Lambs in Cyberspace

Back to Contents of Issue: January 2002

The Net Brings life on a New Zealand farm to classrooms in Kyushu.

by Jack Brohamer

MOVE OVER, AIBO. MEET the cute, little lambs of Buller district, New Zealand; about 100 of these cuddly creatures will soon have their own personalized Web sites and email services.

As of late November, 10 lambs already had their own Web sites and had been adopted by schoolchildren in Amagase, a small town on Japan's southern island of Kyushu. The students can check the progress of their lambs by accessing the sites or sending email inquiring about Fluffy (, Buttons (, or the ominously named Luncheon (, for example. Students at St. Canices school in the 11,000-person town of Westport, New Zealand, periodically check up on the lambs, post photos, and write reports on the Web sites. They also answer email from the Japanese students.

"The children will be able to interact directly in Japanese and English with each other with the help of translators," says Garry Howard, a Buller district council economic development officer. "I guess this is the modern-day take on being a pen pal." The Japanese students get to make friends from another country, learn to surf the Internet, and adore their kawaii lambs from a distance, with no fuss or muss. And, sometimes, the St. Canices kids' comments provide a vivid depiction of life on the farm. Benjamin, in charge of Fluffy, writes: "When we got to the farm, I was looking for a lamb that was fluffy. I found one and got hold of it. It felt really rough, but it was fluffy. Then it got away and it went to find its mother. My hands felt really greasy."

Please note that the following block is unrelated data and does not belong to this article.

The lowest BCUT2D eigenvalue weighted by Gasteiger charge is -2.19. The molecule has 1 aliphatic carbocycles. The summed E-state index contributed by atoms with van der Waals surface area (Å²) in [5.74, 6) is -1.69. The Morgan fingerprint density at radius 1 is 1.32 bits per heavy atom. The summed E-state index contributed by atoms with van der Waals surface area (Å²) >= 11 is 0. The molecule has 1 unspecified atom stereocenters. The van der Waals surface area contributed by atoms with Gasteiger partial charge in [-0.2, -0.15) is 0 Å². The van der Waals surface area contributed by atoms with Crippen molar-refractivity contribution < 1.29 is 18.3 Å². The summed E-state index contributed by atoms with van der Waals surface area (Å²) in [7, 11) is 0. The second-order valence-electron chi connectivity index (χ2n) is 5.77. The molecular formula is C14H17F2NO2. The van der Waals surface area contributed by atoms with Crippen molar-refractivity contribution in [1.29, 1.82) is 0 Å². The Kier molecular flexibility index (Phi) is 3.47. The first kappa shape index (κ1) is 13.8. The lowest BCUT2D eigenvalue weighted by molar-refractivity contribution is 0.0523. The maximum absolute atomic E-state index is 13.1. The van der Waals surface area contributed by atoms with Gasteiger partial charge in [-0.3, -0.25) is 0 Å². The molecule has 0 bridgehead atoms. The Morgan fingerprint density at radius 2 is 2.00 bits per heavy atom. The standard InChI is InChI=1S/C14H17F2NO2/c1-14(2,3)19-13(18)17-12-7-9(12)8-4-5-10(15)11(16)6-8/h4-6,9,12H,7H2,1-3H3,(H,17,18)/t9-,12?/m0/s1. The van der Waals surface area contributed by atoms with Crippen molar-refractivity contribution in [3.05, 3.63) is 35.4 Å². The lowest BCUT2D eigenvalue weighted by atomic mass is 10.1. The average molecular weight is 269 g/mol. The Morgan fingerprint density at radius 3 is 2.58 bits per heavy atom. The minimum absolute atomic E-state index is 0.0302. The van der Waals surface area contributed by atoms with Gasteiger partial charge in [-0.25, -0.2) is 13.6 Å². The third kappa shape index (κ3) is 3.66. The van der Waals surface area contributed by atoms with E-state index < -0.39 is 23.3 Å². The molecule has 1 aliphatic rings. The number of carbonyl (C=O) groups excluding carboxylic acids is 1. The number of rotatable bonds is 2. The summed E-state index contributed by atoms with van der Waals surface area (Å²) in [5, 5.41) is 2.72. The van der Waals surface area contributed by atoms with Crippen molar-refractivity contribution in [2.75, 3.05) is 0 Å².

Nick, another student, tells of his first encounter with Buttons: "As soon as we got to the farm, I saw the cutest, cuddliest, and smallest lamb, and I said, 'It's Buttons.' I held him as he was dragging me along the grass. I finally got him and he calmed down."

The idea for the lambs online project ( came when the mayor of Amagase and other Japanese officials visited Buller district and said they'd be interested in adopting a few lambs.

Pdom of New Zealand, which specializes in Internet domain names, then offered to make personalized Web sites for the lambs and offer technical support to help the students update those sites. The company's chief executive officer, Robert Wiles, says, "Research shows that within three years, more than 50 million people will have secured their own Internet domain name." Yes, but how many lambs? @

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